When Vancouver-born Stan Leonard passed away at the age of 90 in 2005, a significant chapter of Canadian golf died as well.
For most Canadians, the legacy laid out by Leonard is largely unknown, even to avid participants in the sport in which he excelled. That’s understandable given that he had his greatest success generations ago, but it is a worthy pursuit to pay homage to what be accomplished.
Elected to the Canadian Golf Hall of Fame in 1972, Leonard had been previously honoured in the Sports Hall of Fames for Canada (1964), and his home province, British Columbia, in 1966. He was named to the PGA of Canada Hall of Fame in 2014.
It was deserved recognition for a man who balanced the life of a club professional at Marine Drive Golf Club, with the demands of competing against the best professionals in the world.
Turning pro at the age of 23 in 1938 after early stints as a caddie and amateur champion, Leonard immediately found success on the less than lucrative Canadian circuit, in both Open events and the PGA Championship of Canada. He won the latter eight times between 1940 and 1961 while mixing in 16 titles between the Opens of B.C., Alberta, and Saskatchewan.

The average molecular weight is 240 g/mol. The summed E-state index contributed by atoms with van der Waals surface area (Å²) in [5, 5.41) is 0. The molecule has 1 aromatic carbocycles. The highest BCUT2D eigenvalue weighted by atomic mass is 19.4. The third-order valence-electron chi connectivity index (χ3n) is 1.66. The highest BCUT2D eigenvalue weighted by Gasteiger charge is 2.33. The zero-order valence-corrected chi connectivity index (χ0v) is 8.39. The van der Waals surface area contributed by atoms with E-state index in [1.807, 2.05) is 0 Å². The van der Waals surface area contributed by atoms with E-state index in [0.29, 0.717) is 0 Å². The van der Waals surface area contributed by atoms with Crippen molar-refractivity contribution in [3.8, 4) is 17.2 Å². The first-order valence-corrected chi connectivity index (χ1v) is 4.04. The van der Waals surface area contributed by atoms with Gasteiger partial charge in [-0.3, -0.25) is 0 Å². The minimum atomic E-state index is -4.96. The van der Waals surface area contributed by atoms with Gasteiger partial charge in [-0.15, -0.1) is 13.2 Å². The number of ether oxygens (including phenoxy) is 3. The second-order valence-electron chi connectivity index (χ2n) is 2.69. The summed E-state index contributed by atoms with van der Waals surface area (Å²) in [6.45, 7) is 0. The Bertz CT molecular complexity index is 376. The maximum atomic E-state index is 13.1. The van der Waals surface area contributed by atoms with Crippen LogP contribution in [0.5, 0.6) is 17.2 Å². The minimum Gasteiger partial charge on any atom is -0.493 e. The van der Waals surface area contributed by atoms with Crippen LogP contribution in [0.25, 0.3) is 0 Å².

At an unlikely age of 39, Leonard joined the PGA TOUR, where he would ultimately win three titles. That included the prestigious Tournament of Champions in 1958 and the Western Open in 1960.
Leonard found particular success at The Masters, where he competed 12 times between 1952 and 1965. He earned four top-ten finishes at Augusta National Golf Club, including consecutive ties for fourth place in 1958 and 1959.
Stan represented his country at the Canada Cup (now World Cup) eight times, capturing individual honours in 1959.
After leaving the TOUR, Leonard spend some time as a club pro in California but returned to his home country to win Canadian Senior PGA Championships in 1967, 1972, and 1975.
Those were among more than 40 significant professional titles in his career, in concert with many smaller events.
Leonard passed away in December of 2005. He was awarded the PGA of British Columbia’s Lifetime Award posthumously in 2006.
His playing record remains as one of the greatest in Canadian golf history. The PGA of Canada Class A Professional of the Year Award honours his legacy by being named after him.